Tim Cook gave an updated on CarPlay’s progress, declaring that it would be coming to 40 new car models this year, and that "every major" manufacturer was now signed up. It’s a move that will transform the way we interact with our cars, between Apple and Google with it’s Android Auto platform, we’re set to see extensions of our phones across our car dashboards, wrists, and TV’s. The possibilities this present are interesting, to succeed in building apps for the CarPlay and Android Auto platforms brands should focus on interactions that don’t distract the driver's eyes. Voice control and feedback will be huge here.

7. Apple still cares about the TV

We’ve been expecting Apple to do something with its TV platform, and now it has, sort of. It has slashed the price down to £59 (from £79), and also announced a content deal with HBO which will see their HBO Now streaming product launch exclusively on Apple TV (US only).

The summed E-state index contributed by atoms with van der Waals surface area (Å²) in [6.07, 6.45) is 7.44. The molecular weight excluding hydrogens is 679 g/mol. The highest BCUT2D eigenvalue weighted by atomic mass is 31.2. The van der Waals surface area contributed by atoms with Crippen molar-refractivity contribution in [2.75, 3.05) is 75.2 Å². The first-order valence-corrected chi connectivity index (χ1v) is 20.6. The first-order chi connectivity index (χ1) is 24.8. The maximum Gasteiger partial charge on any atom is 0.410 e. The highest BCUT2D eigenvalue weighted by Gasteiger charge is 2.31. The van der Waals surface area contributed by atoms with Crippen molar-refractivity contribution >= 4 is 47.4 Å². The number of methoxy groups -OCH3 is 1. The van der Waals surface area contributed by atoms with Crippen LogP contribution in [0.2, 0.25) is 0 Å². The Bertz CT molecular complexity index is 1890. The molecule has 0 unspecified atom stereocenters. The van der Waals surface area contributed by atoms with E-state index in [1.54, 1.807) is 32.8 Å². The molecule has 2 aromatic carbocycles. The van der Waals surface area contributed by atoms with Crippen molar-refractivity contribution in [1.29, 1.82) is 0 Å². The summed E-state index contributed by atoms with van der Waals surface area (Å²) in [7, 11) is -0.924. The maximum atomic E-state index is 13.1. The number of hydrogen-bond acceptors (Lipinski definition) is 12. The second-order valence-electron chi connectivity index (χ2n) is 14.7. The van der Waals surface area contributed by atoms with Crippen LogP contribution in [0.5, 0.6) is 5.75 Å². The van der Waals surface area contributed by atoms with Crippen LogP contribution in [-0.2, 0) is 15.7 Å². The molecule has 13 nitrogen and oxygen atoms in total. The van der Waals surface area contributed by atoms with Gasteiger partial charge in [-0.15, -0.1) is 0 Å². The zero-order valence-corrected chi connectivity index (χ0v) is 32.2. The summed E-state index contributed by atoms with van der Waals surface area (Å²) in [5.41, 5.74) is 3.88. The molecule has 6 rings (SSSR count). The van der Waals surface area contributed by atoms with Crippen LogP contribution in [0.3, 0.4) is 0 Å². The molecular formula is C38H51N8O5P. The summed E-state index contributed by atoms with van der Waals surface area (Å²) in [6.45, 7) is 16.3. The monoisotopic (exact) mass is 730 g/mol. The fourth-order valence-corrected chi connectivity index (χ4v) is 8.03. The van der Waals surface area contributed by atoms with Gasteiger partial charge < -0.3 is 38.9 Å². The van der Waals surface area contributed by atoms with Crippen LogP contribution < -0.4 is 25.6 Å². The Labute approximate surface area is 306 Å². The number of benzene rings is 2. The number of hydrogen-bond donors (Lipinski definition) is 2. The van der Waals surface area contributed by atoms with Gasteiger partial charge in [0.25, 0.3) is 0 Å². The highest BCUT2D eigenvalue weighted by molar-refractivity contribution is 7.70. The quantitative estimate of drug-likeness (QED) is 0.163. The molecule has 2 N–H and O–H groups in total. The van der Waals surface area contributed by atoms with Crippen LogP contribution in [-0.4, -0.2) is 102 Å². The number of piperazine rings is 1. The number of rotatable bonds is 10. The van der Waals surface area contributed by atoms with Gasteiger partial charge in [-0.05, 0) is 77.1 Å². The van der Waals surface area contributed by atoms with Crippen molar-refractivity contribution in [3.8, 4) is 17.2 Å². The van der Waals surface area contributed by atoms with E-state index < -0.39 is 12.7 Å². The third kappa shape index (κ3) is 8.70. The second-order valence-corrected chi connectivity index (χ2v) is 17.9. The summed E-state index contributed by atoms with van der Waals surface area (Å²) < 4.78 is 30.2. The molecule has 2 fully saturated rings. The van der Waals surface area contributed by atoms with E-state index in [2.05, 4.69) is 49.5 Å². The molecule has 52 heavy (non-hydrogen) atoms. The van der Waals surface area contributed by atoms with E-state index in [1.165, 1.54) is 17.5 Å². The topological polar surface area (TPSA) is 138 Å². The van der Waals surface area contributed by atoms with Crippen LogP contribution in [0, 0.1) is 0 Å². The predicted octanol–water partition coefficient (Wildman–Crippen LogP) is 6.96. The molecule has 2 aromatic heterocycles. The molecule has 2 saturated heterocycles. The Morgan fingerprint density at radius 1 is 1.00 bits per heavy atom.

Although those two pieces of news aren’t that exciting, it does offer a glimpse of what the future might hold. Apple is still invested in their TV platform, and more and more brands are starting to build channels for it. I don’t think we’re far away from seeing the platform open up to developers, and a dedicated Apple TV App Store coming into play. Once that happens, there will be a gold rush of apps vying for control of your living room’s giant screen.

Unlike phones that are minutes of interaction, or wearables which can be measured in seconds, the TV is in the same category as laptops and desktops. Typically, we interact with our TV’s for hours at a time. This creates an opportunity to created branded experiences which, providing the content is rich, will have long interaction times.

All of this news creates an exciting prospect for brands, it’s time to start thinking about engaging our users across Phones, Tablets, Laptops, TV’s, Wearables, and Cars. Users will be consuming information across so many unique platforms, that a single track strategy in reaching them will no longer be effective.